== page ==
A number of Silicon Valley workers live in San Francisco and a number of the biggest tech companies offer private shuttle buses for employees. This has led to changes in a number of San Francisco neighborhoods:

Take the public transportation provided by corporate shuttle buses from the likes of Apple, Google, Facebook, and others. It’s not news that these shuttles, and the big digital tech companies that run them, are changing the fabric of San Francisco as we’ve known it. What feels new is that it’s not enough to say that change is coming soon. It’s already, very much here

On one hand, some have called the shuttles “a vivid emblem of the tech boom’s stratifying effect in the Bay Area” because they allow the “techy progeny” of Silicon Valley to be “launched into SF proper.” That the shuttles are “alienating everyone who isn’t in technology” — or that there’s simply too much tech for one city to take.

Others are of the mind that it’s simply time to get over it and recognize a new reality; cities change, neighborhoods rise and fall. That in fact a paradox of Silicon Valley is in its “distributing meaningful equity” to ordinary people who wouldn’t otherwise access such wealth. (And then there’s the logic that wonders whether public transportation is yet another bit of infrastructure that should be upended by the Valley’s “meritocratic“ spirit.)…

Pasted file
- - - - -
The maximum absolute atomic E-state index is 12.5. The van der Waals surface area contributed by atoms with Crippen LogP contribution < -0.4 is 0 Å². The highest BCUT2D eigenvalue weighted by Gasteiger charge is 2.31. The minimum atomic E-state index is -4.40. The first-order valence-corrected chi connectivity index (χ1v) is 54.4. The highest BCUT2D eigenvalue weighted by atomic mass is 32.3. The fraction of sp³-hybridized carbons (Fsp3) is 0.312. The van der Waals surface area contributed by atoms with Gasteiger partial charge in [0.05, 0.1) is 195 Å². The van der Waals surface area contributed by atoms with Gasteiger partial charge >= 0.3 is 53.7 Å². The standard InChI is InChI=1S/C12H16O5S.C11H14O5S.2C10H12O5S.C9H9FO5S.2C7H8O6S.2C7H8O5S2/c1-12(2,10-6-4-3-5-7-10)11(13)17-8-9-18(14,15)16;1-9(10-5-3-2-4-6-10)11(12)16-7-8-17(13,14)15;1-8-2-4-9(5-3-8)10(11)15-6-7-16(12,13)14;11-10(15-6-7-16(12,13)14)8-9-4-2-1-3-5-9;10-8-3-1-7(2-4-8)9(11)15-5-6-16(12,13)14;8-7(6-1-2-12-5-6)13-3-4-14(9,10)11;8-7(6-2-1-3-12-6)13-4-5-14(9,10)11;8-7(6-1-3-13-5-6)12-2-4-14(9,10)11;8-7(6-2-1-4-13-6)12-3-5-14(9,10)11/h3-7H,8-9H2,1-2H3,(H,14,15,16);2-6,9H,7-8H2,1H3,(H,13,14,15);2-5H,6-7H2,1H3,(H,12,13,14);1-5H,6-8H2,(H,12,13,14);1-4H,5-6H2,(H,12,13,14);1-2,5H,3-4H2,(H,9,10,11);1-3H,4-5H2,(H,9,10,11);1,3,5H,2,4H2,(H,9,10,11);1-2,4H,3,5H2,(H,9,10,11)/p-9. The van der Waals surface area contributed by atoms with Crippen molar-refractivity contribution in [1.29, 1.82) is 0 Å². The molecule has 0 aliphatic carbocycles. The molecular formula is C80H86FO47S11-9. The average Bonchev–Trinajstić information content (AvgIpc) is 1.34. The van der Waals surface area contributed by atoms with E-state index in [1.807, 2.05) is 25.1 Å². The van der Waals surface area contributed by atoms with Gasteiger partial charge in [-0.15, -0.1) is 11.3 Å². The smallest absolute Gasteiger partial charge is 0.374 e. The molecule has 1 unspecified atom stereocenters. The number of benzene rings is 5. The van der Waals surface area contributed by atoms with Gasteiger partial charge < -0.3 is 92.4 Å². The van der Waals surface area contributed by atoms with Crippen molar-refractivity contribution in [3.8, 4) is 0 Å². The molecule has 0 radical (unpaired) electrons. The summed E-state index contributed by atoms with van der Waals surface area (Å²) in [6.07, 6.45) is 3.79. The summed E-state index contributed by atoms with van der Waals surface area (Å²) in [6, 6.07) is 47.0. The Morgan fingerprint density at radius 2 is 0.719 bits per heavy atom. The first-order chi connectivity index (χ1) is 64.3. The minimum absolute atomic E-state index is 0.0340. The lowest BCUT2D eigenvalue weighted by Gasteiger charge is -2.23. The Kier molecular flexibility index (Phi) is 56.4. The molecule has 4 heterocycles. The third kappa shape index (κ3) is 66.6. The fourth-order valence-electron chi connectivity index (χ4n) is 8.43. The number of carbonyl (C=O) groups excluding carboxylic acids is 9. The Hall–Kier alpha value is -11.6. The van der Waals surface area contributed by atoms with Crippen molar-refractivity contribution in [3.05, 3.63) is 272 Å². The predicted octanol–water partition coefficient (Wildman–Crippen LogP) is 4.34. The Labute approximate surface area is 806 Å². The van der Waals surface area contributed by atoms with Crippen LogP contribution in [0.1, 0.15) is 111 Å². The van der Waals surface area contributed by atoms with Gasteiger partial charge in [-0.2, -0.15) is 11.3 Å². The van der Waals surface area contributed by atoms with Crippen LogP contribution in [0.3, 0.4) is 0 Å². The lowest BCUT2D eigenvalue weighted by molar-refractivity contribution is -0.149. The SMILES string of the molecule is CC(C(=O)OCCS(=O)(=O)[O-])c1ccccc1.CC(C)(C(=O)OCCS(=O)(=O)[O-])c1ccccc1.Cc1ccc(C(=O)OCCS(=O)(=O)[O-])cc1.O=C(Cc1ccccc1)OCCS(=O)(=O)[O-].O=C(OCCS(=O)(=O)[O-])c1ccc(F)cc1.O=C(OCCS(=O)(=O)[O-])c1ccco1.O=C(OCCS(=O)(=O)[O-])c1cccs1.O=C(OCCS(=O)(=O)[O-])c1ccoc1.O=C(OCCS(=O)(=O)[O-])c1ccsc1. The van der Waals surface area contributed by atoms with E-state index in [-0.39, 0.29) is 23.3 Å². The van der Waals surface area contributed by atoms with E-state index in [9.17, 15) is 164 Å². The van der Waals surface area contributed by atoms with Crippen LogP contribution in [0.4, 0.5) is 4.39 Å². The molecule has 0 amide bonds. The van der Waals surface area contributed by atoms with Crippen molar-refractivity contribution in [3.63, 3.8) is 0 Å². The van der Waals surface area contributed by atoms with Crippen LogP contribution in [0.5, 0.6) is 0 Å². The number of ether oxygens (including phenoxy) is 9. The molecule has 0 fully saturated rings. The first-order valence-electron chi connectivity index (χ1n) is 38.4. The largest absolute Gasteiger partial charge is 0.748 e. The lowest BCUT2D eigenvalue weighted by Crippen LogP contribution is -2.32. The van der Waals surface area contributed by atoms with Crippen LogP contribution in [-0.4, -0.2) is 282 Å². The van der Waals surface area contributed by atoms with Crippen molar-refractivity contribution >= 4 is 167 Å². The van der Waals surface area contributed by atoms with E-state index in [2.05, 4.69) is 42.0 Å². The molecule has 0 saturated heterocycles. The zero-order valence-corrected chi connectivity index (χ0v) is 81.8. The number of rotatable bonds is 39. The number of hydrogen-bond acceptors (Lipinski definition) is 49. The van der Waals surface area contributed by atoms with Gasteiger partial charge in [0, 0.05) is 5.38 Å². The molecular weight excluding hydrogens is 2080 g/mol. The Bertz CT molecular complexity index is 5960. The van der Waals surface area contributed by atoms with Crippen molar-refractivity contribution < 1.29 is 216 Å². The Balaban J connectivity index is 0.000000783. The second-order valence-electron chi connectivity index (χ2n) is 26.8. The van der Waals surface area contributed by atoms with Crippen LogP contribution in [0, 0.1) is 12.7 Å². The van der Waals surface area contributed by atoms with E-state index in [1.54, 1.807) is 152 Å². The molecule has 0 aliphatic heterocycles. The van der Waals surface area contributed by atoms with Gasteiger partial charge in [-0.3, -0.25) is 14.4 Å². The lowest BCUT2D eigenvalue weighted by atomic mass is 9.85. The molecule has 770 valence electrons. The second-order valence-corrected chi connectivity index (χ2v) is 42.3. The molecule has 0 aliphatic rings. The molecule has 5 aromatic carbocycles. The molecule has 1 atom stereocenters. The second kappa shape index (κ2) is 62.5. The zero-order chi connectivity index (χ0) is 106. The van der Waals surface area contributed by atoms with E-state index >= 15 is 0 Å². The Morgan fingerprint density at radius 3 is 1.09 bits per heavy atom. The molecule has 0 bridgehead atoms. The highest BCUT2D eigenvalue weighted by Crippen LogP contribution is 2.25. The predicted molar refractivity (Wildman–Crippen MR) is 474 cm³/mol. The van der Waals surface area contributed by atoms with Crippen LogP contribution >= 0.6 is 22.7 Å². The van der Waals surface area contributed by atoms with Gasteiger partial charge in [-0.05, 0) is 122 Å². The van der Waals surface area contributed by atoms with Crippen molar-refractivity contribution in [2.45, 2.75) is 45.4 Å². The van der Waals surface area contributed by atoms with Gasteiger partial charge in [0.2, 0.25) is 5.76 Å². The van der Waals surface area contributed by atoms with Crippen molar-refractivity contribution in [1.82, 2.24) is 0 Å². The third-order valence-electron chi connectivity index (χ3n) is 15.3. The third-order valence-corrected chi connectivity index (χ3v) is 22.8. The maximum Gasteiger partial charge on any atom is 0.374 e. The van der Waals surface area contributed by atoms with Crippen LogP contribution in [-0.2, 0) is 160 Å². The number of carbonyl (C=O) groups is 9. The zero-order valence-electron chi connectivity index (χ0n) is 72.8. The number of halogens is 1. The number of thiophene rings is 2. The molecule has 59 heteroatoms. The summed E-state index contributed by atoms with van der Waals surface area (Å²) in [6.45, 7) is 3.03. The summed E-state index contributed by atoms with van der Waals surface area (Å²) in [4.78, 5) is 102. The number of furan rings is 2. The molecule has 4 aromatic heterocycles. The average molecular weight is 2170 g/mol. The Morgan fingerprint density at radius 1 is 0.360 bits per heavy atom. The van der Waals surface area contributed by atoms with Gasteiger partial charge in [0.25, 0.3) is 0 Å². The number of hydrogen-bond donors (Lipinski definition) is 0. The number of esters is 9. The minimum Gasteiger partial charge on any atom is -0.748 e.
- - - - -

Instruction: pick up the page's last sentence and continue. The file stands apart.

What we’re talking about isn’t simply the replacement of presumably authentic recent immigrants by their presumably younger, whiter, or better educated new neighbors. What we’re talking about is the replacement of an entire system of urban inter-relationships, built up over generations and stratified in ways that make sense within an urban context — now short-circuited by the inexorable demands of the (suburban) digital technology landscape.

This is a reminder of a few things:

1. The arrival of “the creative class” is not just a positive occurrence. This is a group many big cities would love to have for their wealth (think of the tax money!) as well as their innovative and creative spirits. Yet, as the term gentrification describes, this group can at the least change the character of places and more problematically push out existing residents.

2. This hints at the interdependence within metropolitan regions. Tech workers may like their jobs in Silicon Valley but San Francisco offers a more exciting, urban, and cultured place to live. And, San Francisco benefits from its business connections to Silicon Valley. It would also be interesting to consider the role of San Jose which offers a bigger city closer to Silicon Valley but one that has less of a reputation for social life.

With these changes, it puts officials in San Francisco in an interesting position. Existing urban residents tend to resist major changes to their neighborhoods. But, as noted above, cities have a hard time turning down new money.